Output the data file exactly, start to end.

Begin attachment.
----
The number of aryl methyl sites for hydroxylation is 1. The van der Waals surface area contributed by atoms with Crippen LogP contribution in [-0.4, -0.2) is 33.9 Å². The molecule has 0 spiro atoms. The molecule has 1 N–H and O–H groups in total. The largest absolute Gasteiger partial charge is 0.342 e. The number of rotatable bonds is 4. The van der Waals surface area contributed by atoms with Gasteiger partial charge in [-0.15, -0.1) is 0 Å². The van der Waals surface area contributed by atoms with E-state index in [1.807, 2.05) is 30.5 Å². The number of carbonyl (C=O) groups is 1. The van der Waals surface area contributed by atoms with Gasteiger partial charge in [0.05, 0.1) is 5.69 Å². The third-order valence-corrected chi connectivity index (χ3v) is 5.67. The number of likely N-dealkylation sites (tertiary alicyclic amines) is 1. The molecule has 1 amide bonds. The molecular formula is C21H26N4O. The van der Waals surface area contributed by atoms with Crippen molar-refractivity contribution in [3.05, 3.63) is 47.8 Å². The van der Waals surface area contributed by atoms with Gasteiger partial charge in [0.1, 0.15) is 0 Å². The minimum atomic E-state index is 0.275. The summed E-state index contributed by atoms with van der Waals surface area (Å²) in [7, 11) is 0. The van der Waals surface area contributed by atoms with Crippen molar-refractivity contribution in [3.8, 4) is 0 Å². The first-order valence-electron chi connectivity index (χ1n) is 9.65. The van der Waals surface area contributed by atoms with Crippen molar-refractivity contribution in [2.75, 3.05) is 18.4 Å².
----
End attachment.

The number of aryl methyl sites for hydroxylation is 1. The van der Waals surface area contributed by atoms with Crippen LogP contribution in [-0.4, -0.2) is 33.9 Å². The molecule has 0 spiro atoms. The molecule has 1 N–H and O–H groups in total. The largest absolute Gasteiger partial charge is 0.342 e. The number of rotatable bonds is 4. The van der Waals surface area contributed by atoms with Gasteiger partial charge in [-0.15, -0.1) is 0 Å². The van der Waals surface area contributed by atoms with E-state index in [1.807, 2.05) is 30.5 Å². The number of carbonyl (C=O) groups is 1. The van der Waals surface area contributed by atoms with Gasteiger partial charge in [0.05, 0.1) is 5.69 Å². The third-order valence-corrected chi connectivity index (χ3v) is 5.67. The number of likely N-dealkylation sites (tertiary alicyclic amines) is 1. The molecule has 1 amide bonds. The molecular formula is C21H26N4O. The van der Waals surface area contributed by atoms with Crippen molar-refractivity contribution in [3.05, 3.63) is 47.8 Å². The van der Waals surface area contributed by atoms with Gasteiger partial charge in [0.1, 0.15) is 0 Å². The minimum atomic E-state index is 0.275. The summed E-state index contributed by atoms with van der Waals surface area (Å²) in [7, 11) is 0. The van der Waals surface area contributed by atoms with Crippen molar-refractivity contribution in [3.8, 4) is 0 Å². The first-order valence-electron chi connectivity index (χ1n) is 9.65. The van der Waals surface area contributed by atoms with Crippen molar-refractivity contribution in [2.75, 3.05) is 18.4 Å².